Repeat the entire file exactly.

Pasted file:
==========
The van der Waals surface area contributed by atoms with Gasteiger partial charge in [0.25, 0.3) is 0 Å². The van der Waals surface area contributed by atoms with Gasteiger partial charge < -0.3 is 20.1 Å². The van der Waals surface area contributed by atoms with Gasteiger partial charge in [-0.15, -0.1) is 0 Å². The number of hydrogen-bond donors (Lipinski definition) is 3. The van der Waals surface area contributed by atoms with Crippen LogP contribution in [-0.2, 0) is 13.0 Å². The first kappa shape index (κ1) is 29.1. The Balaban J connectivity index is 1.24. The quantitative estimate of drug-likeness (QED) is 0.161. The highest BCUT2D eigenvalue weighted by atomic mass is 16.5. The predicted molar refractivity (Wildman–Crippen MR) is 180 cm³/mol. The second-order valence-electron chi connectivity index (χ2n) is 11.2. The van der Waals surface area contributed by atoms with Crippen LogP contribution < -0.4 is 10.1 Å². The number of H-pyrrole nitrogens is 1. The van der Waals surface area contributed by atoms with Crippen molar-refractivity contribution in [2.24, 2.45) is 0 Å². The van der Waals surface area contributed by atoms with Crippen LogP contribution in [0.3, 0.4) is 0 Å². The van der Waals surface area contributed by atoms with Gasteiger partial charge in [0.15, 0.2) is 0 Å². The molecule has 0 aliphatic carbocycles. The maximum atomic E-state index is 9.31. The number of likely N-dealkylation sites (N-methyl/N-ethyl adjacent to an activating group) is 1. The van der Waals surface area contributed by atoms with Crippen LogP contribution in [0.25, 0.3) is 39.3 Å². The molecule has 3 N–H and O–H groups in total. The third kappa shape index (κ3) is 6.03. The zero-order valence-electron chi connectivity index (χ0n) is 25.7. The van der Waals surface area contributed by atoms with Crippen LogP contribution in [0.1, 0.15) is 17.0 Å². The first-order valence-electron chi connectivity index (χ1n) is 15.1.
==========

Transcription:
The van der Waals surface area contributed by atoms with Gasteiger partial charge in [0.25, 0.3) is 0 Å². The van der Waals surface area contributed by atoms with Gasteiger partial charge < -0.3 is 20.1 Å². The van der Waals surface area contributed by atoms with Gasteiger partial charge in [-0.15, -0.1) is 0 Å². The number of hydrogen-bond donors (Lipinski definition) is 3. The van der Waals surface area contributed by atoms with Crippen LogP contribution in [-0.2, 0) is 13.0 Å². The first kappa shape index (κ1) is 29.1. The Balaban J connectivity index is 1.24. The quantitative estimate of drug-likeness (QED) is 0.161. The highest BCUT2D eigenvalue weighted by atomic mass is 16.5. The predicted molar refractivity (Wildman–Crippen MR) is 180 cm³/mol. The second-order valence-electron chi connectivity index (χ2n) is 11.2. The van der Waals surface area contributed by atoms with Crippen LogP contribution < -0.4 is 10.1 Å². The number of H-pyrrole nitrogens is 1. The van der Waals surface area contributed by atoms with Crippen molar-refractivity contribution in [2.24, 2.45) is 0 Å². The van der Waals surface area contributed by atoms with Crippen LogP contribution in [0.3, 0.4) is 0 Å². The van der Waals surface area contributed by atoms with Gasteiger partial charge in [0.15, 0.2) is 0 Å². The molecule has 0 aliphatic carbocycles. The maximum atomic E-state index is 9.31. The number of likely N-dealkylation sites (N-methyl/N-ethyl adjacent to an activating group) is 1. The van der Waals surface area contributed by atoms with Crippen LogP contribution in [0.25, 0.3) is 39.3 Å². The molecule has 3 N–H and O–H groups in total. The third kappa shape index (κ3) is 6.03. The zero-order valence-electron chi connectivity index (χ0n) is 25.7. The van der Waals surface area contributed by atoms with Crippen LogP contribution in [0.1, 0.15) is 17.0 Å². The first-order valence-electron chi connectivity index (χ1n) is 15.1.